The combination of these experiences gave way to learning about the needs in our region for quality care of the aging population.  Jim decided to establish his own development firm, Smith/Packett Med-Com, in 1982.  He devised a matrix defining where condos, senior independent and assisted living facilities should be located considering square footage, access, cost of materials, regulations, and targeted population/occupants/ income stream.  This matrix allows him to determine if a project is feasible and where best to locate.   Utilizing a service-based system, he was able to provide what people wanted where they wanted it.

Smith/Packett, now a 38-year-old business, started with the first facility in Bland County named the George B. Kegley Manor.  Kegley was a much-admired general practitioner in Bastian, VA. This first nursing home for the area was constructed in 1985.  The whole development process was like Pandora’s box.  First, the promise of an established county water source was not adequate. So, Jim had to create the first full water system that not only served his sixty-bed building but the entire town.  Then, his facility became a major attraction because it featured the first elevator in the County.  There was no sewage system so that had to be developed as well.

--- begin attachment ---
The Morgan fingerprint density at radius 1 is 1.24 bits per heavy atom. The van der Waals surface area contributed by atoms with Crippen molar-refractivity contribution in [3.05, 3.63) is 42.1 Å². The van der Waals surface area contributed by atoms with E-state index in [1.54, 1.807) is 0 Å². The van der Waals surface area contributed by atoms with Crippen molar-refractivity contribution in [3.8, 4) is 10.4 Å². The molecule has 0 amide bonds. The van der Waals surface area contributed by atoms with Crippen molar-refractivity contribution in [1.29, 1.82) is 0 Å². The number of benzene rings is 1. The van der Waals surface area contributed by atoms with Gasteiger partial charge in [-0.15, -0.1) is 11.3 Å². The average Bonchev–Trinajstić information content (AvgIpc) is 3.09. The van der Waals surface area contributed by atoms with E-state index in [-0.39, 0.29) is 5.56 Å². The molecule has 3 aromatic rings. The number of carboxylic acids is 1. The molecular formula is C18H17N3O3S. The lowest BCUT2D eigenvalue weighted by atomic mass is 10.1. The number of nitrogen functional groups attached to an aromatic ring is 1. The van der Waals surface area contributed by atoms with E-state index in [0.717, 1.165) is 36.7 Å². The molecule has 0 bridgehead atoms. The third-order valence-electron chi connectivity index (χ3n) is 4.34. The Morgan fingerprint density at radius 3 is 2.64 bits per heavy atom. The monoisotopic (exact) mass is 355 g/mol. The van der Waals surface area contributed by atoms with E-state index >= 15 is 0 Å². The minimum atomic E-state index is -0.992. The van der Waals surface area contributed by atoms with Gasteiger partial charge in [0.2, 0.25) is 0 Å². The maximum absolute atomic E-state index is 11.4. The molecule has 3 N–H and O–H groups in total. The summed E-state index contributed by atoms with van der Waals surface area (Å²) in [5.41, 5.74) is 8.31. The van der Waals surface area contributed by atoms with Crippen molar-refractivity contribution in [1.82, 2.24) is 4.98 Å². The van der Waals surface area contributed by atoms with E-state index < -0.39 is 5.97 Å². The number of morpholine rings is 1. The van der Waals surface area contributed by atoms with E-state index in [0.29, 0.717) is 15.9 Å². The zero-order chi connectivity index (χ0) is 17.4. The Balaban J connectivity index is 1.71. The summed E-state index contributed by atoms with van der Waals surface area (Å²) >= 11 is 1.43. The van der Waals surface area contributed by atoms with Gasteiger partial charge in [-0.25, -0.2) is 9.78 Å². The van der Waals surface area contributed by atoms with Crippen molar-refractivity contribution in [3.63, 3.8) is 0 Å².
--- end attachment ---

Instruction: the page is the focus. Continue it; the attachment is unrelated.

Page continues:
The rapid growth of the company resulted in multiple partners building on an average of six nursing homes per year.  By the fifth year of business, Jim became a solo owner.  Within his career, he has developed well over 200 facilities that now include independent and memory care facilities. This led to the formulation of three companies designed to support the entire foundation. 

  1. Smith Packett – 38 years – A development company with 53 employees.
  2. Harmony -Management/Human Resources – 10 years – An operating company with 63 corporate employees and over 2,200 community employees. 
  3. Wessex Investments – pursuing new endeavors, investments, and growth – 5 years and based in Charleston SC with 7 employees.